• Shtar Tena'im, signed by the groom and parents of the bride and groom, the witnesses and the city rabbi, Rabbi "Menachem Mendel ben Yosef HaCohen of the Praszka community". Bytom (Upper Selsia), Elul 1802.
36 cm. Thick paper, fair condition, stains and wear damage. Government stamps.
• Shtar Tena'im Achronim, [Shtar drawn on the wedding day or close to the date of the wedding], with detailed obligations [kest] of supporting the newly married couple during their first year of marriage. Witnesses' signatures. Bytom, Elul, 1803.
31 cm. Thick paper, fair condition, stains and wear damage.
• Handwritten Shtar Ketubah, recording the marriage of Rabbi Shimon son of HaChaver Rabbi Yehuda Moshe and the bride Barbara Shanet bat Rabbi Mordechai HaLevi. Witnesses' signatures. Darmstadt, Nissan 1845.
34 cm. Good-fair condition, stains, tears to leaf margins.
• Shtar Chalitza, [obligation to perform chalitza by the groom's brothers], for the marriage of the bridegroom Asher ben Rabbi Reuven Strauss from the village of Endingen with the woman Mahlchen bat Rabbi Leib Zundheim of Muizenberg. Witnesses' signatures and signature of Rabbi Shlomo ben Moshe Pormastacher. Offenbach, Shevat 1847.
34 cm. Fair-poor condition, tears to margins with lacking text. Stains.
Collection of printed Ketubot, and Chalitza bills by the brothers of the groom, Frankfurt am Main.
Completed and signed forms for marriage in the cities of Giessen and Butzbach in Germany, from 1874-1877. One Ketubah completed for a marriage in the city of Giessen in 1909.
6 leaves (4 Ketubot and two Chalitza bills), 30-34 cm. Varied condition, good to fair, damages to leaf margins, some with lack to the adorned frame.
Get for an Arusa (divorce document for a fiancée), written for “Chaim ben Moshe” and his Arusa Miriam. Constantinople, Adar Aleph 1853.
On the reverse side of the Get is an inscription written a year later in the handwriting and with the signature of Rabbi Natan Amram, Rabbi of Thebes (Alexandria, Egypt): “In the past, this Get has reached my hands and did not have a tear of the Beit Din…on the seventh day of the month of Nisan 1854, Natan Amram” [curly signature in Latin letters]. This inscription was to prevent improper use of this Get which did not have a tear of the Beit Din [which indicates that the Get was delivered in accordance with Jewish law].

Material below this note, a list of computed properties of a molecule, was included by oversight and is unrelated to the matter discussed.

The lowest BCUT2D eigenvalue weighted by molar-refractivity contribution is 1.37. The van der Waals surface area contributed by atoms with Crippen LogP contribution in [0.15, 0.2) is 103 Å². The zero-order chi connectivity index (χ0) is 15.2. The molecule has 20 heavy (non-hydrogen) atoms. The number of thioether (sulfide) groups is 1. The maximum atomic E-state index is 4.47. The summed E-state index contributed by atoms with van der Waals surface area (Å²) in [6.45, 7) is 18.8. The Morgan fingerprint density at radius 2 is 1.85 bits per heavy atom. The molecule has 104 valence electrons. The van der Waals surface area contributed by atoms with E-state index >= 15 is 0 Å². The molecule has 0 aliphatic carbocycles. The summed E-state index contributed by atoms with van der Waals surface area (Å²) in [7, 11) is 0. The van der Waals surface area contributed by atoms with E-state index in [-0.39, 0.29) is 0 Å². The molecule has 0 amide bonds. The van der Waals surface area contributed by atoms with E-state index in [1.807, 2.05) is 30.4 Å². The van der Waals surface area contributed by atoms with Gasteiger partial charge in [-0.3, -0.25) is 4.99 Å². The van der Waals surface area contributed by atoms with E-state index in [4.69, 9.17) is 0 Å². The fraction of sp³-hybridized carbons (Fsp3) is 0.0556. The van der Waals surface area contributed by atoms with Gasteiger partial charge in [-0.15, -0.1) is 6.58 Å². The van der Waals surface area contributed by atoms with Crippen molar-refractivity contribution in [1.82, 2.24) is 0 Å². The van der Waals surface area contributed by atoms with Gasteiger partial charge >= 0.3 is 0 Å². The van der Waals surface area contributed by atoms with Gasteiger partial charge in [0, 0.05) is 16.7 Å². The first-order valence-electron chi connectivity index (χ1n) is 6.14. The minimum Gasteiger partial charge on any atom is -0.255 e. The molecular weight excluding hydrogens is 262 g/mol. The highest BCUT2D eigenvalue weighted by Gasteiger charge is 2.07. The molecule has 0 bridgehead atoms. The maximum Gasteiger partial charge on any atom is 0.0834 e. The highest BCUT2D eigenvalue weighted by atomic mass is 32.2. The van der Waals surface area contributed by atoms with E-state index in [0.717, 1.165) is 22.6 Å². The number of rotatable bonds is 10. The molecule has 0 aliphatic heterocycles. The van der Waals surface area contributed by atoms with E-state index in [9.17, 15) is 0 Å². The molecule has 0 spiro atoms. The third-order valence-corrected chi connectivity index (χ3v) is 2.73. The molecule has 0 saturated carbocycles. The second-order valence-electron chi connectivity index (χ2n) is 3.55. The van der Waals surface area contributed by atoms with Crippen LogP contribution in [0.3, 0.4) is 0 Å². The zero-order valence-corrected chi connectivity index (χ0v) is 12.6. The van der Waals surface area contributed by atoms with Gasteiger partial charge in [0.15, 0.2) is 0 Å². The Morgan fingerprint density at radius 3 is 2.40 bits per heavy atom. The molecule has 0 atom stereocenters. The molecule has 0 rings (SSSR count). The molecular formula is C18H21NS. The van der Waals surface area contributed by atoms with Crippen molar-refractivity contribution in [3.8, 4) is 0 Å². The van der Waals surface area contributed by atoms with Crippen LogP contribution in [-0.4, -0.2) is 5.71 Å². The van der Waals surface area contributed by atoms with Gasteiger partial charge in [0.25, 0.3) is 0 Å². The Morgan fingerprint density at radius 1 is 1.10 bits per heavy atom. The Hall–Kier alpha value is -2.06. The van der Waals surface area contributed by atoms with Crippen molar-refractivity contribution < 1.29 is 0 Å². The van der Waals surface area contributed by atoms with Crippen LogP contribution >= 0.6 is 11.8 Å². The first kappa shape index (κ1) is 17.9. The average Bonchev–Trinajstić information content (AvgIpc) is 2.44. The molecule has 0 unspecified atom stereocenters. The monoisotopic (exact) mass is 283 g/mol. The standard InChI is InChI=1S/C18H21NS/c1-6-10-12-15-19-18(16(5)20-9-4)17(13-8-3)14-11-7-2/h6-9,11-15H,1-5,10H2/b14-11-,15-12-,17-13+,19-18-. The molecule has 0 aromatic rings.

The famous Torah genius Rabbi Natan Amram (1791-1871), author of Kinyan Perot and Kinyan HaGuf and Noam HaMidot, was born in Damascus to Rabbi Chaim Amram, author of Mi’ta’am HaMelech. In 1805, he ascended with his father to Safed and from 1826, he began to make rounds as a Shadar (emissary) of the Tiberias and Hebron Kollelim, first in Thebes (Alexandria) Egypt and afterward also throughout the Jewish communities of Turkey and Greece. During the years he served as emissary, he printed some of his own books and his father’s books. Finally, he returned to Egypt and after the death of Rabbi Yisrael Moshe Chazan in 1863, he was appointed his successor as Av Beit Din in Thebes.
31 cm. Thin paper, good-fair condition. Stains, tiny moth holes. Folding marks and wear.
Tena'im renewal contract (Shtar), arranged between Rabbi Moshe ben Rabbi Shmuel Koriat and wife Chefziba daughter of Rabbi David Chasan. Tetouan (Morocco), 1855.
Arrangement of the estate after death of one of the parties, in case that they will not have children: “At present, they have not been blessed with children, G-d should grant them… and were concerned lest they will not merit children… and since they live in love and harmony… and the [mentioned] wife is his sister's daughter…”. The parties annul the original ketubah which was arranged as 'custom of expelled Jews' [custom originating from Jews expelled from Spain who arrived in North Africa] and stipulate new conditions.
Signed by two Tetouan scholars: Rabbi Avraham Anhori (Malchei Rabanan, Leaf 14/2) and Rabbi Reuven Elmaliach (Malchei Rabanan, Leaf 104/2).
Leaf, 28.5 cm. Good condition, stains, folding marks and several tears.
A Colorful ketubah in the form of a pamphlet. Written section by section on five pages [!] on high-quality paper. Adorned with gold, silver and other colors.
Signatures of witnesses and Rabbis. Tehran (Persia), Cheshvan 1920.
6 illustrated pages, approximately 22 cm. Good-fair condition. Wear and detached leaves. Wear damage to margins. Stains. Original velvet binding, damaged.
A large collection of wedding invitations, from families of Chassidic Rebbes of our times (Sadigura, Lalov, Nadvorna, Skver, Vizhnitz, Satmar, Lublin, Sanz, Skulen, Spinka, Slonim, Shomrei Emunim). From approximately 1970-2010.
Approximately 75 items. Some invitations have handwritten inscriptions.